The proportion of students expected to leave higher education without any qualification has been rising. Student progress is often impeded by taking irrelevant courses, transferring between institutions, being disengaged from social activities that connect students to the community and working overtime. The introduction of the Teaching Excellence Framework will only focus scrutiny. There are several approaches that can enhance student success, so here are 10 areas of focus that should be a priority for institutions in 2018:
1. Providing Clear Student Guidance
Providing students clear information about student life and what is expected of them may sound simple, but information is often lost in complex systems and paperwork. Freshers, for instance, need easily accessible information that is clear about student life, work load, even the logistics of compiling and submitting coursework. Digital systems which are easier to navigate should be considered. In particular, digital assistants which use artificial intelligence (AI) can use access to student/university systems in combination with individuals’ data – such as module choice, location or grades – to prompt student action. This technology removes the stress of administration and gives back time for study.
2. A Shift of Enrollment Approaches to Target Best-Fit Students
Institutions will shift enrollment focus to target best-fit students even if (initially) enrollment suffers. This will better match institutions and students so both will thrive. Over the long term, with improved retention and better results, this approach will grow reputations and, ultimately, institutions.
‘Improving student success in 2018 will call for an evolving approach to supporting students with technology befitting modern institutions and the digital age.’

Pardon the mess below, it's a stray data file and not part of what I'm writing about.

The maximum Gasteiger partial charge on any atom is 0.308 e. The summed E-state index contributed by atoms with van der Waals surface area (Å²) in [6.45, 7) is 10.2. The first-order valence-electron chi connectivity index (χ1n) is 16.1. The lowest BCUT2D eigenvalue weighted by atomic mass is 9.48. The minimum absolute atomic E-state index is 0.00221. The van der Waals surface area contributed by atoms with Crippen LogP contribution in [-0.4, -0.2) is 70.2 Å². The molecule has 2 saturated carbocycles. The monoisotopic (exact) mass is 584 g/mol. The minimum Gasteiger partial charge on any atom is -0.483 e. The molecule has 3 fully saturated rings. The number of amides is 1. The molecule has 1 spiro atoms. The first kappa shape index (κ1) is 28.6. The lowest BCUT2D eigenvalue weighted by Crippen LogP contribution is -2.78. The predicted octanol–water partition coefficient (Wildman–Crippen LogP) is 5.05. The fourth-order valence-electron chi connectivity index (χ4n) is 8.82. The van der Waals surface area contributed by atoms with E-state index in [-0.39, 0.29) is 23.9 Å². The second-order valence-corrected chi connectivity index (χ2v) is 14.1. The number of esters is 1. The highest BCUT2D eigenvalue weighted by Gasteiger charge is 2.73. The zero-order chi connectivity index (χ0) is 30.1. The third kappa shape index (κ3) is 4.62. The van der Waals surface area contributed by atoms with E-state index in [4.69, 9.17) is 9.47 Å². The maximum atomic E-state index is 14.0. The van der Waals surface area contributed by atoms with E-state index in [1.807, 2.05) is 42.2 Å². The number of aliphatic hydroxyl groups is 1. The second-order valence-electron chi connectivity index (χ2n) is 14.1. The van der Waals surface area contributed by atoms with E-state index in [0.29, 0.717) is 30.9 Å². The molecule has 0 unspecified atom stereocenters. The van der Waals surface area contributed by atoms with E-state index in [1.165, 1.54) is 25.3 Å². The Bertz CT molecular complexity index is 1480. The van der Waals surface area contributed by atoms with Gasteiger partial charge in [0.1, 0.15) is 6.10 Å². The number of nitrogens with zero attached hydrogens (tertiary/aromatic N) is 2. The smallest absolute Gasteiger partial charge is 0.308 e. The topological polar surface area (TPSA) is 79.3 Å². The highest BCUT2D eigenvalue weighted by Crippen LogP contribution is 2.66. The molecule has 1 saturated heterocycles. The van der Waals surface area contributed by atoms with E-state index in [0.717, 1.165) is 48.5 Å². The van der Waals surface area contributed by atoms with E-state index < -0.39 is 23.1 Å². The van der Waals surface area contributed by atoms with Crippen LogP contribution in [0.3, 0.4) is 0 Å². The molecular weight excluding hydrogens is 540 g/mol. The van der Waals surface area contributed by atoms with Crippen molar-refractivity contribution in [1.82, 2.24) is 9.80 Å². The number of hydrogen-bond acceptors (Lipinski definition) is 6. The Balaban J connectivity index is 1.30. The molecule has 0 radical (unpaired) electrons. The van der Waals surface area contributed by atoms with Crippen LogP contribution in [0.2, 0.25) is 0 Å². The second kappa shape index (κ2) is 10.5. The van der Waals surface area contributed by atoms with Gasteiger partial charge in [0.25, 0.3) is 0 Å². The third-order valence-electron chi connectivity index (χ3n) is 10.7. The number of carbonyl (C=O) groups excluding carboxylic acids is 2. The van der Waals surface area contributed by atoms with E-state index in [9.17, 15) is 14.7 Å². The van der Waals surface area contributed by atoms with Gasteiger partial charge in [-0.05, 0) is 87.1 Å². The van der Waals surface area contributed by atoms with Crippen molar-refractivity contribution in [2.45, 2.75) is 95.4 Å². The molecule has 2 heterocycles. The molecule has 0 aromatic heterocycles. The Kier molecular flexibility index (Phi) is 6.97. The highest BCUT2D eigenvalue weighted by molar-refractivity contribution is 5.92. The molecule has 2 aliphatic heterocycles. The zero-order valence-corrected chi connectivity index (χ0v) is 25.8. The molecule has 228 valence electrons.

3. Continuous Evolution
Organisational structures will continue to evolve to support student success. Academic advising is one of the structures of higher education hierarchy that is projected to continue its evolution. For example, universities will increase specialised advising roles and experiment with new advising models to enhance student success. This is a large and complex undertaking, but technology can be used to support it with academic planning tools and a means to keep communication between advisor and students both open and regular.
4. Integrated System Approaches
Supporting students calls for changing approaches. Many institutions find that their legacy student information systems make it harder to adapt to new models, hampering admissions and advancement efforts. Shadow systems and siloed operations create an opaque information hub that discourages collaboration, undermining data integrity. And disconnected administrative systems make it difficult to craft budgets, control spending, and quantify the RoI of human capital. Growth strategies incorporating a new approach to core systems are starting to focus across the entire student lifecycle, which means integrated system approaches will emerge in 2018.
5. Increased Use of Data Warehouse and Analytics